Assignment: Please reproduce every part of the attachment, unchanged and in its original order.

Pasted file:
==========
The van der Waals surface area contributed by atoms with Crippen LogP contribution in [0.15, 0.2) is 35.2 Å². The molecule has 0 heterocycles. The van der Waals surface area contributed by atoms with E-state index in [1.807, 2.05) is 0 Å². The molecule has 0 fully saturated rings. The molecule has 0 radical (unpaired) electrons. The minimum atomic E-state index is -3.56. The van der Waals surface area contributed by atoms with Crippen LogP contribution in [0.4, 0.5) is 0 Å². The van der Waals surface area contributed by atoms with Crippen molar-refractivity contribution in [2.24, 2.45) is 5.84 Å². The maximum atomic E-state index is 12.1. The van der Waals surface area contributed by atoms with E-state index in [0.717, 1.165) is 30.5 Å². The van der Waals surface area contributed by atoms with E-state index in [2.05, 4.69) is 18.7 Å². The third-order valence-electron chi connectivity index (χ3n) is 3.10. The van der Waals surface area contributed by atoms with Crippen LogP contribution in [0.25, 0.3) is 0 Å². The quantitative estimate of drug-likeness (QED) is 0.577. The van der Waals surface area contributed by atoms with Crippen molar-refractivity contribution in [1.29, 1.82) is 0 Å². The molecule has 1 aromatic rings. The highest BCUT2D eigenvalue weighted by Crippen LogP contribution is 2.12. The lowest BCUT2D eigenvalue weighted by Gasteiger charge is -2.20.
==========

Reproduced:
The van der Waals surface area contributed by atoms with Crippen LogP contribution in [0.15, 0.2) is 35.2 Å². The molecule has 0 heterocycles. The van der Waals surface area contributed by atoms with E-state index in [1.807, 2.05) is 0 Å². The molecule has 0 fully saturated rings. The molecule has 0 radical (unpaired) electrons. The minimum atomic E-state index is -3.56. The van der Waals surface area contributed by atoms with Crippen LogP contribution in [0.4, 0.5) is 0 Å². The van der Waals surface area contributed by atoms with Crippen molar-refractivity contribution in [2.24, 2.45) is 5.84 Å². The maximum atomic E-state index is 12.1. The van der Waals surface area contributed by atoms with E-state index in [0.717, 1.165) is 30.5 Å². The van der Waals surface area contributed by atoms with E-state index in [2.05, 4.69) is 18.7 Å². The third-order valence-electron chi connectivity index (χ3n) is 3.10. The van der Waals surface area contributed by atoms with Crippen LogP contribution in [0.25, 0.3) is 0 Å². The quantitative estimate of drug-likeness (QED) is 0.577. The van der Waals surface area contributed by atoms with Crippen molar-refractivity contribution in [1.29, 1.82) is 0 Å². The molecule has 1 aromatic rings. The highest BCUT2D eigenvalue weighted by Crippen LogP contribution is 2.12. The lowest BCUT2D eigenvalue weighted by Gasteiger charge is -2.20.